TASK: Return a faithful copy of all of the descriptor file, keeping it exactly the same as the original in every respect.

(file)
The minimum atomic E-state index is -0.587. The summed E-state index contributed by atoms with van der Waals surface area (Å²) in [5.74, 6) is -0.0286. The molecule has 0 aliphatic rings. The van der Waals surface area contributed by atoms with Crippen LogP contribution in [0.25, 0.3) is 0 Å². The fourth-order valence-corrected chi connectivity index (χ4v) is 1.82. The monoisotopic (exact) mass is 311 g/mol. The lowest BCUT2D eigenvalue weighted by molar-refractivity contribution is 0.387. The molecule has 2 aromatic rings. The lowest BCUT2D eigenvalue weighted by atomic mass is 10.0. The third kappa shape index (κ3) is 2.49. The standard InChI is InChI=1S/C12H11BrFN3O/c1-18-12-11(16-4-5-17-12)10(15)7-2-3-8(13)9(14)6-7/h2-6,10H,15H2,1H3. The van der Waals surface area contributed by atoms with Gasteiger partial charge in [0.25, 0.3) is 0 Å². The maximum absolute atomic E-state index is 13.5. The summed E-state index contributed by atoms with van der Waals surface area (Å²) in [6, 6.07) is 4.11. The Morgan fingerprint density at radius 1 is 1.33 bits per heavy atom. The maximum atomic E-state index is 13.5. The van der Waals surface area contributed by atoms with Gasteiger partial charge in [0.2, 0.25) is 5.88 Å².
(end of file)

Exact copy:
The minimum atomic E-state index is -0.587. The summed E-state index contributed by atoms with van der Waals surface area (Å²) in [5.74, 6) is -0.0286. The molecule has 0 aliphatic rings. The van der Waals surface area contributed by atoms with Crippen LogP contribution in [0.25, 0.3) is 0 Å². The fourth-order valence-corrected chi connectivity index (χ4v) is 1.82. The monoisotopic (exact) mass is 311 g/mol. The lowest BCUT2D eigenvalue weighted by molar-refractivity contribution is 0.387. The molecule has 2 aromatic rings. The lowest BCUT2D eigenvalue weighted by atomic mass is 10.0. The third kappa shape index (κ3) is 2.49. The standard InChI is InChI=1S/C12H11BrFN3O/c1-18-12-11(16-4-5-17-12)10(15)7-2-3-8(13)9(14)6-7/h2-6,10H,15H2,1H3. The van der Waals surface area contributed by atoms with Gasteiger partial charge in [0.25, 0.3) is 0 Å². The maximum absolute atomic E-state index is 13.5. The summed E-state index contributed by atoms with van der Waals surface area (Å²) in [6, 6.07) is 4.11. The Morgan fingerprint density at radius 1 is 1.33 bits per heavy atom. The maximum atomic E-state index is 13.5. The van der Waals surface area contributed by atoms with Gasteiger partial charge in [0.2, 0.25) is 5.88 Å².